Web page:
Hello traders! In this week’s newsletter I’d like to explain how you can use a skill you’ve developed over the course of your life to help get you a better forex price, thereby make you a better trader in the markets.
Let’s say you are a huge fan of crab legs. You can’t get enough of them and you look to buy crab legs whenever you go to the grocery store – if the price is right. Since you shop for crab legs every week, you know (in this example) that they are normally priced at $20 per pound. Every time you go to the grocery store your first destination is the fish counter; but this week the crab legs are priced at $40 per pound. Disappointed, you walk around the store doing your regular shopping trip. As you venture around the store the fish counter guy comes over the store’s intercom and you hear your favorite phrase: “Attention shoppers, for the next 5 minutes crab legs are only $10 per pound! Come on down and get them while they last!”
So what do you do? I would imagine that you would immediately sprint back to the fish counter; your half-filled grocery cart with the wobbly wheel squeaking and creaking as you race through the store. You breathlessly get to the counter and buy your favorite food – on sale! You then happily go about the rest of your shopping trip.
Another interesting example of buying things on sale is something we have in the States called “Black Friday.” The day after Thanksgiving many stores in the United States have huge percent markdowns on a large number of their popular products. The huge crowds are legendary as tens of thousands of shoppers jam into stores trying to buy their favorite toys/gadgets/gifts at deep discounts. Why do people do this, wading through the mass of humanity, pushing and shoving to buy things in this environment? The answer should be obvious: people want to save money! Buying something at half off lets you save a lot of money, or even purchase other items. Seems obvious, right?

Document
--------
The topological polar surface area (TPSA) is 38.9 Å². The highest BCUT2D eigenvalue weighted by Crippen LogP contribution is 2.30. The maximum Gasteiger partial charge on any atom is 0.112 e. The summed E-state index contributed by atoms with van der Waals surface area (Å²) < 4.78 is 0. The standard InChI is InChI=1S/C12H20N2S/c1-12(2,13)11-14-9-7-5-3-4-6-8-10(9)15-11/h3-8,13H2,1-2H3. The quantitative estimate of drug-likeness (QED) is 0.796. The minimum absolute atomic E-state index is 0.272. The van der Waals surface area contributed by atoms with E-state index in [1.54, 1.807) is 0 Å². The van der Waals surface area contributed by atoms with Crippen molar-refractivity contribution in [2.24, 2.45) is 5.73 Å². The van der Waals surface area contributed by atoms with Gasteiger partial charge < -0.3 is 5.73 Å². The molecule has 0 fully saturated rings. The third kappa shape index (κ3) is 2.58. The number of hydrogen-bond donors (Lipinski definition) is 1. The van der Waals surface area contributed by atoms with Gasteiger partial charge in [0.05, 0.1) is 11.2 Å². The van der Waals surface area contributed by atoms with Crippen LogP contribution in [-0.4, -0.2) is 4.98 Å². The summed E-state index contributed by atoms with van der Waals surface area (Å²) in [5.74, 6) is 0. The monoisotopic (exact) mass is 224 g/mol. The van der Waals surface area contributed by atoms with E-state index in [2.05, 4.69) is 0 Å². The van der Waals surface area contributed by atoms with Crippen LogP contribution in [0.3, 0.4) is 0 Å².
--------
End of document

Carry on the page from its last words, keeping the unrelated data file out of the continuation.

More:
Then why do people very often do the exact opposite in the world of trading? When prices are going down, getting cheaper, why do many novice traders throw out their tried and true grocery store shopping experiences and AVOID buying? Many novice traders are actually SELLING things that are cheap, which is the exact opposite of what they do in every other buying/shopping experience! When prices are already high and moving higher, why do novice traders start buying? “Crab legs for $100 per pound, come and get them!” Would you go sprinting to the fish counter to buy those high priced crab legs? Of course not!
The answer as to WHY should be a bit obvious: the overwhelming emotions of fear and greed cloud traders’ judgments when looking at their trading screens. Here is what I would rather have you do. At the very least, attempt to minimize/manage your emotions in trading (reading Dr. Woody Johnson’s articles on psychology should help you with that!) The next thing I would have you do is apply your grocery shopping experience to get a better forex price when you’re trading; buying things when they are cheap and selling them when expensive. (I still haven’t figured out how to short crab legs when priced high at the grocery store!)
So what do high/expensive and low/cheap prices look like on a chart? Let’s take a look.
In this GBPUSD 180 minute chart, I’ve marked a supply zone and a demand zone. When prices are cheap, on sale, what do you do at the store? You look to buy! When forex prices are cheap, in one of our quality demand zones, I’m hoping you already know what to do! (That would be to buy.) When prices are expensive, not on sale, in fact marked UP in price, what do you do at the store? You aren’t buying! (Please tell me how to short crab legs at the store if you know how!) As a trader, when forex prices are expensive, in one of our quality supply zones, you should be looking to sell.
So there you have it. By applying your skills of shopping at the grocery store and using our supply and demand zones, you should become a better “shopper” for good prices in the market, hopefully making you a much better trader!
Until next time,